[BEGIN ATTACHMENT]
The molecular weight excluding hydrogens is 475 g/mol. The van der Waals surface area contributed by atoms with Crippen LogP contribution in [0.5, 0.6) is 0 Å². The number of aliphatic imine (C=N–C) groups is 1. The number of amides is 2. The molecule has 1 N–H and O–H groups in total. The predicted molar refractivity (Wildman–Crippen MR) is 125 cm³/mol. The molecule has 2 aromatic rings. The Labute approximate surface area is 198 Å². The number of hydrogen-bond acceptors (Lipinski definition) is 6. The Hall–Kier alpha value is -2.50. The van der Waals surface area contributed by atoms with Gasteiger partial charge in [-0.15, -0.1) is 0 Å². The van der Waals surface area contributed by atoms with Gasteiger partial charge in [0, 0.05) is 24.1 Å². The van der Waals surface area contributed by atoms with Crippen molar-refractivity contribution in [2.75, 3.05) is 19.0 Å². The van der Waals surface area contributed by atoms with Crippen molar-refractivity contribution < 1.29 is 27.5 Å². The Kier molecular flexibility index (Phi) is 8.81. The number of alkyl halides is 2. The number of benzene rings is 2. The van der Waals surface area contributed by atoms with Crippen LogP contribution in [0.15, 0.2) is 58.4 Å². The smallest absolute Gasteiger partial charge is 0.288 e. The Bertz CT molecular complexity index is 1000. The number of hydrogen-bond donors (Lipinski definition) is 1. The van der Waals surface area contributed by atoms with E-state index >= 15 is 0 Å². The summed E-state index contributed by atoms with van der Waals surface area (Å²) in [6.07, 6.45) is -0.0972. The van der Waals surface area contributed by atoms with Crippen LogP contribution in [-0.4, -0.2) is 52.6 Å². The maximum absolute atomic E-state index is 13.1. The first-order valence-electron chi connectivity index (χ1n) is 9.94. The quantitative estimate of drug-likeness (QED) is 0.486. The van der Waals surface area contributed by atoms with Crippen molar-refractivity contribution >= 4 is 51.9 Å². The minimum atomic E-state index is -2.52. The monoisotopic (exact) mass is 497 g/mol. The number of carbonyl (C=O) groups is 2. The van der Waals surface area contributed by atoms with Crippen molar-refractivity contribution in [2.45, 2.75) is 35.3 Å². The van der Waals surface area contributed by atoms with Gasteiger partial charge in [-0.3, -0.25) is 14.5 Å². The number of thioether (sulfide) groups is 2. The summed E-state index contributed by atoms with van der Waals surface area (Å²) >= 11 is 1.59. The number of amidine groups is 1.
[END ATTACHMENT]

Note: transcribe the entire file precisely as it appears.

The molecular weight excluding hydrogens is 475 g/mol. The van der Waals surface area contributed by atoms with Crippen LogP contribution in [0.5, 0.6) is 0 Å². The number of aliphatic imine (C=N–C) groups is 1. The number of amides is 2. The molecule has 1 N–H and O–H groups in total. The predicted molar refractivity (Wildman–Crippen MR) is 125 cm³/mol. The molecule has 2 aromatic rings. The Labute approximate surface area is 198 Å². The number of hydrogen-bond acceptors (Lipinski definition) is 6. The Hall–Kier alpha value is -2.50. The van der Waals surface area contributed by atoms with Gasteiger partial charge in [-0.15, -0.1) is 0 Å². The van der Waals surface area contributed by atoms with Gasteiger partial charge in [0, 0.05) is 24.1 Å². The van der Waals surface area contributed by atoms with Crippen molar-refractivity contribution in [2.75, 3.05) is 19.0 Å². The van der Waals surface area contributed by atoms with Crippen molar-refractivity contribution < 1.29 is 27.5 Å². The Kier molecular flexibility index (Phi) is 8.81. The number of alkyl halides is 2. The number of benzene rings is 2. The van der Waals surface area contributed by atoms with Crippen LogP contribution in [0.15, 0.2) is 58.4 Å². The smallest absolute Gasteiger partial charge is 0.288 e. The Bertz CT molecular complexity index is 1000. The number of hydrogen-bond donors (Lipinski definition) is 1. The van der Waals surface area contributed by atoms with E-state index >= 15 is 0 Å². The summed E-state index contributed by atoms with van der Waals surface area (Å²) in [6.07, 6.45) is -0.0972. The van der Waals surface area contributed by atoms with Crippen LogP contribution in [-0.4, -0.2) is 52.6 Å². The maximum absolute atomic E-state index is 13.1. The first-order valence-electron chi connectivity index (χ1n) is 9.94. The quantitative estimate of drug-likeness (QED) is 0.486. The van der Waals surface area contributed by atoms with Crippen molar-refractivity contribution >= 4 is 51.9 Å². The minimum atomic E-state index is -2.52. The monoisotopic (exact) mass is 497 g/mol. The number of carbonyl (C=O) groups is 2. The van der Waals surface area contributed by atoms with Crippen molar-refractivity contribution in [2.45, 2.75) is 35.3 Å². The van der Waals surface area contributed by atoms with Gasteiger partial charge in [-0.3, -0.25) is 14.5 Å². The number of thioether (sulfide) groups is 2. The summed E-state index contributed by atoms with van der Waals surface area (Å²) >= 11 is 1.59. The number of amidine groups is 1.